Google Meet can now recognize when you raise your hand via AI — here’s how it works

Computer and smartphone showing Google Meet app logo
(Image credit: Shutterstock)

Back in March Google announced that it would be rolling out a Google Meet feature that lets you activate the hand raise feature by raising your actual hand. Now the new AI-powered feature is here, giving you the ability to draw attention to yourself without ever touching your mouse.

The feature itself is really self-explanatory. All you have to do is raise your hand within view of the camera and away from your body and face. That way you don’t trigger it accidentally because you had an itchy nose. It’s also disabled for active speakers, to avoid accidentally setting off the feature by gesticulating a little too wildly.

Once Google Meet detects this gesture, a loading icon will pop up on your screen, and after a few seconds the hand raise feature will trigger.

google meet hand raising ai gesture

(Image credit: Google)

It’s a bit like being in school again, but without being forced to learn long division and read Shakespeare.

From there things proceed exactly as they would if you’d clicked the hand-raise button at the bottom of the screen. Your video feed gets added to the grid, and the call moderators are made aware that you have something to say. It’s a bit like being in school again, but without being forced to learn long division and read Shakespeare.

If you generally sit at your computer and have access to the normal hand-raise button, this feature will be quite limited. However, if you aren’t near your machine, or are in a teleconferencing room with a bunch of other people, this does make it easier to raise attention to yourself.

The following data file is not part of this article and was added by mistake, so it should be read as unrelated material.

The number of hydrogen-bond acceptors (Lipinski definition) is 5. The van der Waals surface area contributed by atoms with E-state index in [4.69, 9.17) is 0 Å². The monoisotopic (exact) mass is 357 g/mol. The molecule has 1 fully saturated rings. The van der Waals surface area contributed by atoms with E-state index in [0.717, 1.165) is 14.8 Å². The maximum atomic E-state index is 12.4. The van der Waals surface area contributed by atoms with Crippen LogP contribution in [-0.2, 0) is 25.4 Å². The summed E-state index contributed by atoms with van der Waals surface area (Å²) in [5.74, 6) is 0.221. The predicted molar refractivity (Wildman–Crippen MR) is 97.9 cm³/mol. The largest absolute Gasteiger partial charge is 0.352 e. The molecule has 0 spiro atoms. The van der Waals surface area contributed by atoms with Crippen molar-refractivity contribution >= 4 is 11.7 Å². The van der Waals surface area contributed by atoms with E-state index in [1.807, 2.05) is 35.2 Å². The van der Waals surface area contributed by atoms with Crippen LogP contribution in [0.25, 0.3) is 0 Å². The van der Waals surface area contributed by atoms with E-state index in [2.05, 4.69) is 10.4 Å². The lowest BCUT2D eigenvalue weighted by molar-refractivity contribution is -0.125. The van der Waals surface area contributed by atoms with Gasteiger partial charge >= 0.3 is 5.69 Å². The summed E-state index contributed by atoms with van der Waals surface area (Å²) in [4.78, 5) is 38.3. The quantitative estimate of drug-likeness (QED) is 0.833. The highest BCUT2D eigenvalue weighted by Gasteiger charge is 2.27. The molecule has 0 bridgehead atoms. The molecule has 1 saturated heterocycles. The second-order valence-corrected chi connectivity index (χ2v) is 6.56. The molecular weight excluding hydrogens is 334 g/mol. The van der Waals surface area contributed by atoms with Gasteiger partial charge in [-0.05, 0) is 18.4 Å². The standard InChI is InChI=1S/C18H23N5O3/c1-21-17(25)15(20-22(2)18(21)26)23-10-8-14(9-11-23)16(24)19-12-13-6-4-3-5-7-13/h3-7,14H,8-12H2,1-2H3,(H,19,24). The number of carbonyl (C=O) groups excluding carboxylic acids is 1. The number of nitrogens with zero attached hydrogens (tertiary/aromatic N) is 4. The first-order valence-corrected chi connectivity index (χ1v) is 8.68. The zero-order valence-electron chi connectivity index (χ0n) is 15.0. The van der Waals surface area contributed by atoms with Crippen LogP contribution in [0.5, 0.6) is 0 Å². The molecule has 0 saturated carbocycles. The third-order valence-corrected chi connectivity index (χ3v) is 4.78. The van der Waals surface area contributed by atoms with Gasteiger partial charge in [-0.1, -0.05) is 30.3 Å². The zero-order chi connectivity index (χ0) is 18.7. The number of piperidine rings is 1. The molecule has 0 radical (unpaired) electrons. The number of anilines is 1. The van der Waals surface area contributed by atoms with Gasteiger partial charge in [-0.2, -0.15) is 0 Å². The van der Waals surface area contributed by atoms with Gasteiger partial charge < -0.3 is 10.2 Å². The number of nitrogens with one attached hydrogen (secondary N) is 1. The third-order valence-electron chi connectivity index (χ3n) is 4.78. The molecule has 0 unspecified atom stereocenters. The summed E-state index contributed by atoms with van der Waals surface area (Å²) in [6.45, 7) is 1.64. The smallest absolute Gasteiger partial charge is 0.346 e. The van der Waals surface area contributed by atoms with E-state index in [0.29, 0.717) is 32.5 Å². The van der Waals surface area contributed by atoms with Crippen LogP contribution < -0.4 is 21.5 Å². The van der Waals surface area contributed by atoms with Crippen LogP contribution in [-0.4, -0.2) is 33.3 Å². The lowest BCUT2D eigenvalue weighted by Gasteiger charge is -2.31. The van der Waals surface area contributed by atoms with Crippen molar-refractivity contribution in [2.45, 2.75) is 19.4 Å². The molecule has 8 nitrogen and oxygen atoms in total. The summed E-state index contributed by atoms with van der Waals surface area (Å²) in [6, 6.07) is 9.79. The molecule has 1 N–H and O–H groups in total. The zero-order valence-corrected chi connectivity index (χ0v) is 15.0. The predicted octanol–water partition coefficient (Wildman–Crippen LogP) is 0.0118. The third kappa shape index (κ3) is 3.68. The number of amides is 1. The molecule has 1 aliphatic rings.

The new hand raise gesture is rolling out to Google Meet Workspaces right now, but is switched off by default. So be sure to head into the settings and switch it on. Otherwise you’ll have to do things the old-fashioned way.

Still, if Google Meet can use AI to recognize this gesture, there’s always a chance it can be made to recognize others. Who knows, maybe one day we’ll be able to mute our microphones with a shush hand signal?

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Tom Pritchard
UK Phones Editor

Tom is the Tom's Guide's UK Phones Editor, tackling the latest smartphone news and vocally expressing his opinions about upcoming features or changes. It's long way from his days as editor of Gizmodo UK, when pretty much everything was on the table. He’s usually found trying to squeeze another giant Lego set onto the shelf, draining very large cups of coffee, or complaining about how terrible his Smart TV is.